It seems clear, therefore, that the false statement or information must be material to the written instrument in which it is contained. There must be a sufficient nexus between that which the complete instrument is intended to accomplish and those portions of it which are not accurate. The inaccurate facts or statements must be such as will determine the effectiveness of the whole writing or go to the integrity of the entire instrument. It must reasonably appear that the erroneous information will cause, influence or determine a result that would not otherwise occur.

In this case, there is no proof of nexus between the inaccurate information and the purpose of the MV–50 form. Nor is there proof that the Department of Motor Vehicles would not have allowed the Buyer to register the vehicle had the correct information been placed on the form. Where the Grand Jury proof demonstrates merely untrue statements, a citizen need not suffer trial of an accusation of offering a false instrument for filing.

Moreover, a ‘written instrument’ has been defined as a contract, deed, will, bond, or lease, and as a legal document evidencing legal rights or duties, especially of one party to another. Certainly under the facts of this case, the MV–50 form is not a ‘written instrument’.

The second count of the indictment accuses of a violation of Section 155.30, subd. 1, of the Penal Law. The indictment accuses the defendants of the crime of grand larceny in the third degree. The company, and an officer in the corporation doing business, stole certain property from someone, having an aggregate value of over $250.00, by false pretenses, to wit, the agents did knowingly promise to deliver a new 1974 Dodge automobile bearing vehicle identification number, and delivered said automobile which had been used for approximately seven months, thereby depriving the transferee, of the difference in value thereof in excess of $250.00.’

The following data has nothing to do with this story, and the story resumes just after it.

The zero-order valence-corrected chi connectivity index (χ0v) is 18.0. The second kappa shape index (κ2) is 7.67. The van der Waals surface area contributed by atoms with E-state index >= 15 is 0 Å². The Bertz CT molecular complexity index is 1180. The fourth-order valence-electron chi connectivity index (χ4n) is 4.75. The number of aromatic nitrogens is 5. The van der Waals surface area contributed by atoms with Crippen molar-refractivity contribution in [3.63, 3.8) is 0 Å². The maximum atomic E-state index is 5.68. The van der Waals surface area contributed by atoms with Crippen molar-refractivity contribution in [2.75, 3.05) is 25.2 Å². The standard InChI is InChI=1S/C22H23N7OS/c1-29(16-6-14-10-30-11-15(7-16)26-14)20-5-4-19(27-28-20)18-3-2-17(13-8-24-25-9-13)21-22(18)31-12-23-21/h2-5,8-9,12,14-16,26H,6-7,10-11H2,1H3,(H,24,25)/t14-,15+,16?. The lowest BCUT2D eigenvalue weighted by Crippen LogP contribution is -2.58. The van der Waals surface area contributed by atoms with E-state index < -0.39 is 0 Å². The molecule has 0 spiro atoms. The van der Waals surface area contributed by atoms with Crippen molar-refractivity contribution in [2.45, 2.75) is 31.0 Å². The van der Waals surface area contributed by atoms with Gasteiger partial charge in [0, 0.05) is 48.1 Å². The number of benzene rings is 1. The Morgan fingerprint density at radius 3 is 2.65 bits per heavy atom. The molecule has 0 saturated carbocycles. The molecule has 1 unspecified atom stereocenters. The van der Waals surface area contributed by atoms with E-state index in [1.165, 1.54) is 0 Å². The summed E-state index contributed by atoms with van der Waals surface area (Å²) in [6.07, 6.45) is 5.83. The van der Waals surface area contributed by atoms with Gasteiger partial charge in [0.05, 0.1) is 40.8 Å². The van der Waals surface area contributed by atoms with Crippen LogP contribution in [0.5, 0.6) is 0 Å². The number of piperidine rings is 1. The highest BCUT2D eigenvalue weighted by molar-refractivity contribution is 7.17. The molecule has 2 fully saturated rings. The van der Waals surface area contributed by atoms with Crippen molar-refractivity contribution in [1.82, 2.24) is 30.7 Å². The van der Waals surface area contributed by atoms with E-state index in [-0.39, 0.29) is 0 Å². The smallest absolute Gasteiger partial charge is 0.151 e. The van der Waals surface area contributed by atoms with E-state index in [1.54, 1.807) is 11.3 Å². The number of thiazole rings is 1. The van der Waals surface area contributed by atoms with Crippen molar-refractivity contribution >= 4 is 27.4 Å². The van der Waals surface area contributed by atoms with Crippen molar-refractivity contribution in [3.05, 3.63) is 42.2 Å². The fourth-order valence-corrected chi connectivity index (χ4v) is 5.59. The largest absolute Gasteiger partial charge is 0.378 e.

This testimony, together with the facts that the vehicle was sold and delivered to the Seller more than a year before the instant transaction and that the Buyers carefully inspected the vehicle prior to purchase, make it clear that the agent did not represent the vehicle as new and that the buyers did not act in reliance on a pretense that it was new, as alleged in the indictment.

Moreover, both of the experts who testified as to the vehicle’s value make it clear that the buyers purchased the vehicle at less than its average retail value. Such evidence, together with the other facts and circumstances, does not establish the criminal intent necessary for larceny.

The third count of the indictment accuses of a violation of Section 392–e, subdivision 2, of the General Business Law, in that they allegedly disconnected the mileage measuring device on the vehicle. The proof here purports to be circumstantial: the odometer reading was 004 on May 8, 1974, 003 on June 13, 1974, 001 on August 18, 1974, and 001 on September 30, 1974.

But there is no proof that the odometer was ever properly connected or in proper working order. The accused is entitled to the presumption of innocence before the Grand Jury, and an indictment must be dismissed unless the proof before that body establishes guilt. The third count is a product of surmise, speculation, and conjecture. Accordingly, this indictment is ordered dismissed.